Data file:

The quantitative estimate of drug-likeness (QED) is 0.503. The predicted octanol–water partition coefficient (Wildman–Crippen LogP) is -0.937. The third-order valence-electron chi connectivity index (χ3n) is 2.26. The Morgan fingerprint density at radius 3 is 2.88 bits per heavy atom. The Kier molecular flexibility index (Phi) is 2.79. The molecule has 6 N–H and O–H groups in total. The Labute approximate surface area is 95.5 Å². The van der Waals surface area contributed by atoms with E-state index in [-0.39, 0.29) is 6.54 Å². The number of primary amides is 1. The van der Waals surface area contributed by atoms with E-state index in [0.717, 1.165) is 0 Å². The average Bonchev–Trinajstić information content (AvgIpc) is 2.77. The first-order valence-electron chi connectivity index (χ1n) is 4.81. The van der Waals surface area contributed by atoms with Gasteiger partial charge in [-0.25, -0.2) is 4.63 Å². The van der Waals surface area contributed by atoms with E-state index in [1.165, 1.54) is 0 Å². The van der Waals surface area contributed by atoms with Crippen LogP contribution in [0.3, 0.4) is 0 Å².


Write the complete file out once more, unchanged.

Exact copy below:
The quantitative estimate of drug-likeness (QED) is 0.503. The predicted octanol–water partition coefficient (Wildman–Crippen LogP) is -0.937. The third-order valence-electron chi connectivity index (χ3n) is 2.26. The Morgan fingerprint density at radius 3 is 2.88 bits per heavy atom. The Kier molecular flexibility index (Phi) is 2.79. The molecule has 6 N–H and O–H groups in total. The Labute approximate surface area is 95.5 Å². The van der Waals surface area contributed by atoms with E-state index in [-0.39, 0.29) is 6.54 Å². The number of primary amides is 1. The van der Waals surface area contributed by atoms with E-state index in [0.717, 1.165) is 0 Å². The average Bonchev–Trinajstić information content (AvgIpc) is 2.77. The first-order valence-electron chi connectivity index (χ1n) is 4.81. The van der Waals surface area contributed by atoms with Gasteiger partial charge in [-0.25, -0.2) is 4.63 Å². The van der Waals surface area contributed by atoms with E-state index in [1.165, 1.54) is 0 Å². The van der Waals surface area contributed by atoms with Crippen LogP contribution in [0.3, 0.4) is 0 Å².